11th Circuit Reverses Conviction on Failure to Charge on Reliance on Advice

Professor Ellen S. Podgor reports in her White Collar Criminal Prof Blog that the 11th Circuit Court of Appeals has reversed several convictions in Kottwitz.pdf because of a trial court’s failure to charge the jury on the defendants’s good faith reliance upon an accountant’s advice. The Court has also held that, regardless of the strength of the government’s case, issues of fact should be decided by a jury and not by an appellate or trial court. Professor Podgor found particularly significant the Court’s reasoning that:

A trial court is not free to determine the existence of the defendant’s theory of defense as a matter of law; it is established by the defendant’s presentation of an evidentiary and legal foundation and, once established, the defendant is entitled to jury instructions on that defense theory.

Carl Lietz and Paul Kish also provide some helpful commentary on this case in their excellent Federal Criminal Lawyer Blog. From a practice perspective, they point out the importance of requesting a reliance upon professional advice charge in white collar cases where it is factually applicable.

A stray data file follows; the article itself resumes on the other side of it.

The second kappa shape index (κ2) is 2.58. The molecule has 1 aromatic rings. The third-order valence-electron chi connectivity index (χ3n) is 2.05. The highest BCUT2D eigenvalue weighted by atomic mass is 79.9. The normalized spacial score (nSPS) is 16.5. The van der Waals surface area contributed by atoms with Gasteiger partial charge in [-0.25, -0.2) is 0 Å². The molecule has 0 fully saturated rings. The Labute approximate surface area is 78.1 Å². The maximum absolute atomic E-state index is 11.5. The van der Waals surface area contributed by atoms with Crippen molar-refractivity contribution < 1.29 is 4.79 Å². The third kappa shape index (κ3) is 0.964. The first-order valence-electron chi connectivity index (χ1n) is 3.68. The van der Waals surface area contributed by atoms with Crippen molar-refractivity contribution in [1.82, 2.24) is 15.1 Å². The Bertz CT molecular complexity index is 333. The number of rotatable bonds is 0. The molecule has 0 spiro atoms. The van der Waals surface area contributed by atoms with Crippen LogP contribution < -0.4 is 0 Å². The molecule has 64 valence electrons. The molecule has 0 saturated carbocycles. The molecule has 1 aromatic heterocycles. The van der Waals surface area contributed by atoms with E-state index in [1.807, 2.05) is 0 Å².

A More General Takeaway from the Decision

Jury charges should be an important of a lawyer’s approach to a criminal trial. The charge conference is probably the single best place to plant appellate issues in your record because charging errors are seldom harmless.


The Georgia Court of Appeals Should Adopt a Similar Harm Analysis

The Georgia Court of Appeals appears to be of two different minds about how to analyze harm in jury charge issues. In a recent case, they reasoned that a failure to charge on a lesser included instruction authorized by a defendant’s testimony was harmless. Yet, in a slightly less recent theft case, the Court held that harm was practically presumed from a charging error even where the defense was “incredible.”

The case demonstrates how important jury charges should be to preserving the record for appeal and how the jury’s power to function as factfinder is at stake when it comes to analyzing harm from charging errors.

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